Covered California says extended health care subsidies will benefit Central Coast
Last month, President Biden signed the Inflation Reduction Act to extend subsidies for Americans who needed health care coverage during the COVID-19 pandemic.
The state said the extension will now expand coverage to more middle class residents and lower costs for people who sign up through the Affordable Care Act marketplace.
James Scullary is a spokesperson for Covered California. He said in California most people have healthcare coverage through their employer, and during the pandemic when people began losing their jobs, it was important to set up coverage during a health care crisis.
“If you get it through your business, or you get it through your work, usually you pay a small portion [and] your company pays a larger portion. That was not an option for people who didn't get coverage through their employer,” Scullary said.
Scullary said passing this legislation is a huge win for people who typically have to pay full coverage, like small business owners, entrepreneurs, and contractors.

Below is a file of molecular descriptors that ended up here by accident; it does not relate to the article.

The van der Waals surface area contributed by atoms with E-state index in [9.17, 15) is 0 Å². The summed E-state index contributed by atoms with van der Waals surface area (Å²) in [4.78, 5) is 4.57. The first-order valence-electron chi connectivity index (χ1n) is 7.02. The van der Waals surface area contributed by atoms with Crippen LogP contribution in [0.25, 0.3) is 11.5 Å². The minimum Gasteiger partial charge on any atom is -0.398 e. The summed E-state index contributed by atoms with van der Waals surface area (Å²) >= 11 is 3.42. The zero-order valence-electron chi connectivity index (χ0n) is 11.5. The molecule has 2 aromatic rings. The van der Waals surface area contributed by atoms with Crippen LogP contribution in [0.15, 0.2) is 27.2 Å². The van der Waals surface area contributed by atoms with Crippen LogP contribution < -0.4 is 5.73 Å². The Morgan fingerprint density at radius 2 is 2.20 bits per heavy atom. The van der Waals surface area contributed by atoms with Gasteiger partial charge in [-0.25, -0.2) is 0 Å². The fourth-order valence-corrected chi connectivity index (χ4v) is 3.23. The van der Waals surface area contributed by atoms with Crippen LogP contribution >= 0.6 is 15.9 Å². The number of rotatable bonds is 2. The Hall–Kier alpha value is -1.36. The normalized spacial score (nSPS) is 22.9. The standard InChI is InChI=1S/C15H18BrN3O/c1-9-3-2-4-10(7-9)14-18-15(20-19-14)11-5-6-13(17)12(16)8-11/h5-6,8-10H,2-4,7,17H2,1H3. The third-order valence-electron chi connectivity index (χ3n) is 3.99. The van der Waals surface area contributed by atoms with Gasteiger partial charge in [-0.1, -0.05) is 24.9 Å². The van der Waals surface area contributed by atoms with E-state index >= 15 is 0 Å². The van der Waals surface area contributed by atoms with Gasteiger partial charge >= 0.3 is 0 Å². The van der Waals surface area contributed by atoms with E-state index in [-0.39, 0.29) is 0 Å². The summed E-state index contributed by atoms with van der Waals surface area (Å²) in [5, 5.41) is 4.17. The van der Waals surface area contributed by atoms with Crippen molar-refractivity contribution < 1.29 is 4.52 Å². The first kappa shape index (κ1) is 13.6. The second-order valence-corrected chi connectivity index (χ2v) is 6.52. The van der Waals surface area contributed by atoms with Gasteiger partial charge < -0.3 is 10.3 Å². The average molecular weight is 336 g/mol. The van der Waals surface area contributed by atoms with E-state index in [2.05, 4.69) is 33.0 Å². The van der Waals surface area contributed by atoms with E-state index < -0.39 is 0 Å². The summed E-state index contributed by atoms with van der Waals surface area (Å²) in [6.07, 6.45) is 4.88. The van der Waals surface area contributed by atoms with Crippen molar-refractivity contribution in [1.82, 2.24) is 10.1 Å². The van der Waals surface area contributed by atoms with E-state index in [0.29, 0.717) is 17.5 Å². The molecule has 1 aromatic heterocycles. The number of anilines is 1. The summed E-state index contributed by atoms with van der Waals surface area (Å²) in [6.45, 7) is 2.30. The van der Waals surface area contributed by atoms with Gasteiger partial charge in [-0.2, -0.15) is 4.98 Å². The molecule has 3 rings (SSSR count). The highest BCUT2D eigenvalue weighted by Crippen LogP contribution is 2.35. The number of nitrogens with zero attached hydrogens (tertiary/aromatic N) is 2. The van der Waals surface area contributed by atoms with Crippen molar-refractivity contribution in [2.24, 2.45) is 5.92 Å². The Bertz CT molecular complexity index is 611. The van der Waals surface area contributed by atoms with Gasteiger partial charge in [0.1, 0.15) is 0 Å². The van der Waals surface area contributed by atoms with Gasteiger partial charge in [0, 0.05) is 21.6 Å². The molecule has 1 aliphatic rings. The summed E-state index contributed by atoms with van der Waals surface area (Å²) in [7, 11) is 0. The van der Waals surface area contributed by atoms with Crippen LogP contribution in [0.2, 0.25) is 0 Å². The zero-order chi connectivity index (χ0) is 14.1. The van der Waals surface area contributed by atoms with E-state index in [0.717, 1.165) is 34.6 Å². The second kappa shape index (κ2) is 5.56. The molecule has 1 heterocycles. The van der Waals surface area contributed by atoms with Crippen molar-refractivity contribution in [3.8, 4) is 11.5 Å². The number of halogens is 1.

“For people in San Luis Obispo and across the state, they're not going to have to worry about this for the next three years,” Scullary said.
Scullary said if Congress didn’t extend this legislation, consumers would have received renewal notices from Covered California at a higher rate. Cementing these subsidies for the next three years will cap insurance costs at 8.5 percent, supply free plans to people earning less than the federal poverty level, and extend help to those who were previously unqualified for federal assistance.
“We had middle-income families who would have been paying 20, 25, maybe even 30% of their household income toward health insurance premiums. Now that you have this system, no one is paying more than eight and a half percent,” Scullary said.
He said since March of this year, about 15,000 people in San Luis Obispo County signed up for Covered California and now throughout the state more than 1.7 million enrollees are receiving federal subsidies.
“This is great news for them, but it is also really important news for anyone out there who still needs health insurance,” Scullary said.
The Inflation Reduction Act passed along party lines, with Republicans opposing the bill for several reasons including its higher taxes on certain corporations. But Scullary said these subsidies are important news for anyone in California who needs coverage.
Open enrollment for Covered California begins on November 1.